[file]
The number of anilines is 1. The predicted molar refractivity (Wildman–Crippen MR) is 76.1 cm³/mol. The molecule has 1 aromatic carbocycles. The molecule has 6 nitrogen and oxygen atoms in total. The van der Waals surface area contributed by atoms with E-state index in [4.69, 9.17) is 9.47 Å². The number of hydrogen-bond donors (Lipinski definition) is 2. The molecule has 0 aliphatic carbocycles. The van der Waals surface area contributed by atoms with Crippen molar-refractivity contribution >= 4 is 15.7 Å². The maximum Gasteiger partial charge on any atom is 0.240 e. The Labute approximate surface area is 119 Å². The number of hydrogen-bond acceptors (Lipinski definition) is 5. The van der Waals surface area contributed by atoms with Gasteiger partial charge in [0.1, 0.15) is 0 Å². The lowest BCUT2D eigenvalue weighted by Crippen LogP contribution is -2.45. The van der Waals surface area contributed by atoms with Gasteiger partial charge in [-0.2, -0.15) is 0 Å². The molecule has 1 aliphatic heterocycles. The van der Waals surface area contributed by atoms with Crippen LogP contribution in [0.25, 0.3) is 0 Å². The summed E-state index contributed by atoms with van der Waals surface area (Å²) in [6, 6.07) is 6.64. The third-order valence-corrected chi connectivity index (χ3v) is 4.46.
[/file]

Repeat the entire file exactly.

The number of anilines is 1. The predicted molar refractivity (Wildman–Crippen MR) is 76.1 cm³/mol. The molecule has 1 aromatic carbocycles. The molecule has 6 nitrogen and oxygen atoms in total. The van der Waals surface area contributed by atoms with E-state index in [4.69, 9.17) is 9.47 Å². The number of hydrogen-bond donors (Lipinski definition) is 2. The molecule has 0 aliphatic carbocycles. The van der Waals surface area contributed by atoms with Crippen molar-refractivity contribution >= 4 is 15.7 Å². The maximum Gasteiger partial charge on any atom is 0.240 e. The Labute approximate surface area is 119 Å². The number of hydrogen-bond acceptors (Lipinski definition) is 5. The van der Waals surface area contributed by atoms with Gasteiger partial charge in [0.1, 0.15) is 0 Å². The lowest BCUT2D eigenvalue weighted by Crippen LogP contribution is -2.45. The van der Waals surface area contributed by atoms with Gasteiger partial charge in [-0.2, -0.15) is 0 Å². The molecule has 1 aliphatic heterocycles. The van der Waals surface area contributed by atoms with Crippen LogP contribution in [0.25, 0.3) is 0 Å². The summed E-state index contributed by atoms with van der Waals surface area (Å²) in [6, 6.07) is 6.64. The third-order valence-corrected chi connectivity index (χ3v) is 4.46.